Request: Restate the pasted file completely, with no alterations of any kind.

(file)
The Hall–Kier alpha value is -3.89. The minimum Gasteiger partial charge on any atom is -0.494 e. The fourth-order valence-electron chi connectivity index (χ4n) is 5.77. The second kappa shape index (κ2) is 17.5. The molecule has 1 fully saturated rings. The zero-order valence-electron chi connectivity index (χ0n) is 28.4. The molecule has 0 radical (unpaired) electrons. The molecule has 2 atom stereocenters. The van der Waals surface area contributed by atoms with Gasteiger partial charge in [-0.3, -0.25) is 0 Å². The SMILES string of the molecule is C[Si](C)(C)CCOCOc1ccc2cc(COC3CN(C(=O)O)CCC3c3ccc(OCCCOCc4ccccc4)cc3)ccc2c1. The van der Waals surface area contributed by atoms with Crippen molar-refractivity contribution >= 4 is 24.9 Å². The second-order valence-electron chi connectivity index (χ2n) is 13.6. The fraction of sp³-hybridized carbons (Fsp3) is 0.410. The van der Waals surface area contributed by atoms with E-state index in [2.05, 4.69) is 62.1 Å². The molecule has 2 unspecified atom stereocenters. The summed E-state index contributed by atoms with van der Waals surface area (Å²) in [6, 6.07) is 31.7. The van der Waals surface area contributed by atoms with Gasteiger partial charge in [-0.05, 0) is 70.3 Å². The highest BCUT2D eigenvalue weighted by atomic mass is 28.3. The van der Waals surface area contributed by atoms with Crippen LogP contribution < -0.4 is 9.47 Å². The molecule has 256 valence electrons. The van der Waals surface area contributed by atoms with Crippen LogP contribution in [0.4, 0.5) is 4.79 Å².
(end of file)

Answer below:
The Hall–Kier alpha value is -3.89. The minimum Gasteiger partial charge on any atom is -0.494 e. The fourth-order valence-electron chi connectivity index (χ4n) is 5.77. The second kappa shape index (κ2) is 17.5. The molecule has 1 fully saturated rings. The zero-order valence-electron chi connectivity index (χ0n) is 28.4. The molecule has 0 radical (unpaired) electrons. The molecule has 2 atom stereocenters. The van der Waals surface area contributed by atoms with Gasteiger partial charge in [-0.3, -0.25) is 0 Å². The SMILES string of the molecule is C[Si](C)(C)CCOCOc1ccc2cc(COC3CN(C(=O)O)CCC3c3ccc(OCCCOCc4ccccc4)cc3)ccc2c1. The van der Waals surface area contributed by atoms with Crippen molar-refractivity contribution >= 4 is 24.9 Å². The second-order valence-electron chi connectivity index (χ2n) is 13.6. The fraction of sp³-hybridized carbons (Fsp3) is 0.410. The van der Waals surface area contributed by atoms with E-state index in [2.05, 4.69) is 62.1 Å². The molecule has 2 unspecified atom stereocenters. The summed E-state index contributed by atoms with van der Waals surface area (Å²) in [6, 6.07) is 31.7. The van der Waals surface area contributed by atoms with Gasteiger partial charge in [-0.05, 0) is 70.3 Å². The highest BCUT2D eigenvalue weighted by atomic mass is 28.3. The van der Waals surface area contributed by atoms with Crippen LogP contribution < -0.4 is 9.47 Å². The molecule has 256 valence electrons. The van der Waals surface area contributed by atoms with Crippen LogP contribution in [0.4, 0.5) is 4.79 Å².